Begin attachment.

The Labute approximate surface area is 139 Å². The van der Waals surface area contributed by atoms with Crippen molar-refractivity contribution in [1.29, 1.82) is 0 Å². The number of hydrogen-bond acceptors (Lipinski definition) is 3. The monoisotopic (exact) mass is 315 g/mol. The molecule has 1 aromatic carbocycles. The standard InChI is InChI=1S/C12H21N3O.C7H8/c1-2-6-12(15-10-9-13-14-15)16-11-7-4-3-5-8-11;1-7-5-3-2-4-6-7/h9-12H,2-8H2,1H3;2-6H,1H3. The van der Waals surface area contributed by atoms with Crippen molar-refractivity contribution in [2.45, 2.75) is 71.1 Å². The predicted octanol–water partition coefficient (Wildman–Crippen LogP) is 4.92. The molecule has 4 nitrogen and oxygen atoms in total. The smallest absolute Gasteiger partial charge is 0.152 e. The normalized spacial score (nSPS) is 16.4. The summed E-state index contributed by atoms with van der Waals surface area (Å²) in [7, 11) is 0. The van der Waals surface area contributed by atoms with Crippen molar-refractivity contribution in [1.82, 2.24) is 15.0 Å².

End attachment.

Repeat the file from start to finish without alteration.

The Labute approximate surface area is 139 Å². The van der Waals surface area contributed by atoms with Crippen molar-refractivity contribution in [1.29, 1.82) is 0 Å². The number of hydrogen-bond acceptors (Lipinski definition) is 3. The monoisotopic (exact) mass is 315 g/mol. The molecule has 1 aromatic carbocycles. The standard InChI is InChI=1S/C12H21N3O.C7H8/c1-2-6-12(15-10-9-13-14-15)16-11-7-4-3-5-8-11;1-7-5-3-2-4-6-7/h9-12H,2-8H2,1H3;2-6H,1H3. The van der Waals surface area contributed by atoms with Crippen molar-refractivity contribution in [2.45, 2.75) is 71.1 Å². The predicted octanol–water partition coefficient (Wildman–Crippen LogP) is 4.92. The molecule has 4 nitrogen and oxygen atoms in total. The smallest absolute Gasteiger partial charge is 0.152 e. The normalized spacial score (nSPS) is 16.4. The summed E-state index contributed by atoms with van der Waals surface area (Å²) in [7, 11) is 0. The van der Waals surface area contributed by atoms with Crippen molar-refractivity contribution in [1.82, 2.24) is 15.0 Å².